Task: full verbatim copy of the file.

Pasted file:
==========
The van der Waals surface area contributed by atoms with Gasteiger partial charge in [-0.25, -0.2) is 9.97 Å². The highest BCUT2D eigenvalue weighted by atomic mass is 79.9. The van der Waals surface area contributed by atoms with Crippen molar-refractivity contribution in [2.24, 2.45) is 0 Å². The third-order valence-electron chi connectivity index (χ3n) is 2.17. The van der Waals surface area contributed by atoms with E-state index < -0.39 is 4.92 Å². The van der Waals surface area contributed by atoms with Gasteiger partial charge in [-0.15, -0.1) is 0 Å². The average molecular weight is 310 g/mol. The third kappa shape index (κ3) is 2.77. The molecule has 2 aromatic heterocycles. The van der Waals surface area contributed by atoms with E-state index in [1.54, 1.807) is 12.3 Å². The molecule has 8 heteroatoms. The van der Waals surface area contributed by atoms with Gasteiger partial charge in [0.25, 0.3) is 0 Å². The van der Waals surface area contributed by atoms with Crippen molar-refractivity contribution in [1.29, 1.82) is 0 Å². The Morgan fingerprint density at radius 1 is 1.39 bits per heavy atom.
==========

The van der Waals surface area contributed by atoms with Gasteiger partial charge in [-0.25, -0.2) is 9.97 Å². The highest BCUT2D eigenvalue weighted by atomic mass is 79.9. The van der Waals surface area contributed by atoms with Crippen molar-refractivity contribution in [2.24, 2.45) is 0 Å². The third-order valence-electron chi connectivity index (χ3n) is 2.17. The van der Waals surface area contributed by atoms with E-state index < -0.39 is 4.92 Å². The van der Waals surface area contributed by atoms with Gasteiger partial charge in [-0.15, -0.1) is 0 Å². The average molecular weight is 310 g/mol. The third kappa shape index (κ3) is 2.77. The molecule has 2 aromatic heterocycles. The van der Waals surface area contributed by atoms with E-state index in [1.54, 1.807) is 12.3 Å². The molecule has 8 heteroatoms. The van der Waals surface area contributed by atoms with Gasteiger partial charge in [0.25, 0.3) is 0 Å². The van der Waals surface area contributed by atoms with Crippen molar-refractivity contribution in [1.29, 1.82) is 0 Å². The Morgan fingerprint density at radius 1 is 1.39 bits per heavy atom.